Psoriatic Arthritis: Physical and Social Burdens



Mark Lebwohl, MD: I’ll tell you what we use in the skin, but what physical, psychological, and social burdens does psoriatic disease have on patients, and how are these linked? I’m sure you’re aware of an old SF-36 study. SF-36 is a measure of the impact of physical function or psychological function of different diseases. It turns out, when you look at physical functioning, psoriasis had more impact on physical functioning than conditions like cancer and diabetes. Only congestive heart failure had a more negative impact on physical functioning and on psychological functioning, and only depression had a worse impact than psoriasis.

Again, psoriasis had a worse impact on psychological functioning than cancer, diabetes, and many other diseases that, on the face of it, we would think are more sever. Psoriatic arthritis has to be debilitating. What are the psychological, physical, and social burdens of psoriatic arthritis on patients?

Philip J. Mease, MD: Mark, it’s all that you’ve just described and more, and I’ve seen those same SF-36 data, which rank psoriasis and psoriatic arthritis right up there at the top in terms of impairment for quality of life. When you have the double whammy of embarrassing and emotionally distressing skin lesions—especially, for example, if someone has grown up as an adolescent or in their 20s—when they’ve got this social stigma, they’re embarrassed to go to the swimming pool or to the beach. You combine that with the physical disability of painful joints, painful back, and difficulty getting about. It can lead to a severe state of depression, and it’s something we clinicians just never really address adequately, in my opinion.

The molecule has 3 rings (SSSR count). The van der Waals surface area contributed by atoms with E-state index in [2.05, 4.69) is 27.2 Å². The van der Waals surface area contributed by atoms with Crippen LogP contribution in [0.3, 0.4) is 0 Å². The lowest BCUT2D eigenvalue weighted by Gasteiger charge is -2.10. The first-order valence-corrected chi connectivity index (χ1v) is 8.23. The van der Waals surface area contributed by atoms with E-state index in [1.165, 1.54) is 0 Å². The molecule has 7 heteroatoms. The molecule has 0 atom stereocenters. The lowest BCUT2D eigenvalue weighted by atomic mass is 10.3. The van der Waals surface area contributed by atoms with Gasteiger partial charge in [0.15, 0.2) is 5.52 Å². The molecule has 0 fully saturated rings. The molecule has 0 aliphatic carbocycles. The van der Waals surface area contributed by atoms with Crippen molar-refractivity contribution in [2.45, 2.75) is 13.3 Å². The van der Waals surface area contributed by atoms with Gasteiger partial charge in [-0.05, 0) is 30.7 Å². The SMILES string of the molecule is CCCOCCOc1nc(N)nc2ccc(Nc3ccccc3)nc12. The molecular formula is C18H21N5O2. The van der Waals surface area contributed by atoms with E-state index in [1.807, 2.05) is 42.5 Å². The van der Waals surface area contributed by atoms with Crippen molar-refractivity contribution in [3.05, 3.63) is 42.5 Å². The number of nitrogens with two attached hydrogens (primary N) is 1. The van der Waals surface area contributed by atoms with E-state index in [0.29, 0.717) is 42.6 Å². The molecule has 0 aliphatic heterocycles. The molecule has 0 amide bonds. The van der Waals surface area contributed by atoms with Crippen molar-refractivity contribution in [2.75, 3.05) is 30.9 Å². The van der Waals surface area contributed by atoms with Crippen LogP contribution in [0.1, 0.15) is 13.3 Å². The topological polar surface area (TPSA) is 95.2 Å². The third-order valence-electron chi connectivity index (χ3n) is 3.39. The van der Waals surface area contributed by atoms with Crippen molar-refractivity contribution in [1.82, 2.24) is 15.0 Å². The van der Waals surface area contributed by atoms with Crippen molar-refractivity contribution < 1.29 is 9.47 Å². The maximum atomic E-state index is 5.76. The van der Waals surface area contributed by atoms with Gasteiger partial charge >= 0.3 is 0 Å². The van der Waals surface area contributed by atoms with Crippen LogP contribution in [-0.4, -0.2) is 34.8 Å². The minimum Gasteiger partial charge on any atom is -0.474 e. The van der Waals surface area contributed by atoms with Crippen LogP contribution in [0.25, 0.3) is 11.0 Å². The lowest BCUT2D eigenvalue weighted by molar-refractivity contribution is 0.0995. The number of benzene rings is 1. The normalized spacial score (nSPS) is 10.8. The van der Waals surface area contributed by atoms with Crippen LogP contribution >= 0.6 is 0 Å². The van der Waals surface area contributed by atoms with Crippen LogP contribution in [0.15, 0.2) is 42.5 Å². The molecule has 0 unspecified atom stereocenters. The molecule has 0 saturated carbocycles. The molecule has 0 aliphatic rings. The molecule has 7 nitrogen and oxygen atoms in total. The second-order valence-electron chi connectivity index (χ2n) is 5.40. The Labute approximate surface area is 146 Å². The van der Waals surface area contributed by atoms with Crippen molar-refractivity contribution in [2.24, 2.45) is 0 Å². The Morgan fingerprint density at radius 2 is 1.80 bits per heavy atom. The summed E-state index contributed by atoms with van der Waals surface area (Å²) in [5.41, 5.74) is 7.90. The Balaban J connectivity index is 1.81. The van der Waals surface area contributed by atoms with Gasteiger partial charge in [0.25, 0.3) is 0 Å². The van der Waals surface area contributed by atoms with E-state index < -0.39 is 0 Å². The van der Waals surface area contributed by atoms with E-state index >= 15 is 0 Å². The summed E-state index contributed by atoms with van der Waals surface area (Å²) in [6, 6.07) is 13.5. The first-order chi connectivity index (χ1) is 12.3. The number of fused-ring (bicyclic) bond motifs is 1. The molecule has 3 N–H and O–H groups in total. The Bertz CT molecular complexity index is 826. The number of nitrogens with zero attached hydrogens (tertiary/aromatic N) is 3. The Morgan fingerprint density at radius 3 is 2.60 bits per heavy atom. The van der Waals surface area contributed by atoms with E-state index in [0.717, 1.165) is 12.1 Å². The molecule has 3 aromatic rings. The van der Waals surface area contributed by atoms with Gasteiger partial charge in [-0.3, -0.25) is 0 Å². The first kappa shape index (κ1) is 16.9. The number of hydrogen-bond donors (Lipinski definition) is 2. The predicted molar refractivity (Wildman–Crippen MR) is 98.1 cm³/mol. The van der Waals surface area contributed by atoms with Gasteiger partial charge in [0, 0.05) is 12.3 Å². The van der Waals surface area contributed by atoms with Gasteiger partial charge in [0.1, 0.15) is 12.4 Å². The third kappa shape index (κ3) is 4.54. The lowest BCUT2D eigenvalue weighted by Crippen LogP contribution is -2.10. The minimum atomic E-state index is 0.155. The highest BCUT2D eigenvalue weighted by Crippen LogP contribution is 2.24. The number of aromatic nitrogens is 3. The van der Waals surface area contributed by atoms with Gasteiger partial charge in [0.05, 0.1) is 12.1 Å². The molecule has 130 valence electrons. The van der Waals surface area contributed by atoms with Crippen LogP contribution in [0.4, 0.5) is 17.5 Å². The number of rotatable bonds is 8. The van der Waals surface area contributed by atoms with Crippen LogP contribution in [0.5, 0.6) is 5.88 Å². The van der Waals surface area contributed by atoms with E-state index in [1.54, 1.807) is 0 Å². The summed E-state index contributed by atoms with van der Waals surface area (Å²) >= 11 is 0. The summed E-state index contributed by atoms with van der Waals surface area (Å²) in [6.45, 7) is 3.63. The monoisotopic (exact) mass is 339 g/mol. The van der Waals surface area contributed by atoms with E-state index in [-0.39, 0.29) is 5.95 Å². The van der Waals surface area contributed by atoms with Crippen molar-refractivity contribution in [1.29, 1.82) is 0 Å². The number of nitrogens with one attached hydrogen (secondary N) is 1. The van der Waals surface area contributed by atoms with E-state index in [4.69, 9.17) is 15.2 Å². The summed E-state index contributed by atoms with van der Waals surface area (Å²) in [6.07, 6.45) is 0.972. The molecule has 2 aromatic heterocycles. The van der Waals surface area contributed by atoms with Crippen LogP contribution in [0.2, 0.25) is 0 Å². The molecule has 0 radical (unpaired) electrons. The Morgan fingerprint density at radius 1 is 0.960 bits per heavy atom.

We are in a bit of a hurry. We realize that if we start to probe with questions about emotional well-being that we can open up a whole can of worms in the discussion with the patient. When we really need to, and they need to share their emotional burden with us as part of the trusting process with us, with the clinician, all I can do is just exhort people who are listening to take the time to inquire, and sometimes—fortunately, rarely in my experience—you’ll pick up suicidal ideation, and 1 of the things that can happen with these 2 diseases or these 2 aspects of 1 disease is that there can be increased suicide rate. That’s something we just don’t want to see.

Mark Lebwohl, MD: I know you must face some of the same challenges we face in the management of patients, but in some cases, because of the cost of treatments, they think any treatment is bad for them.

Transcript Edited for Clarity

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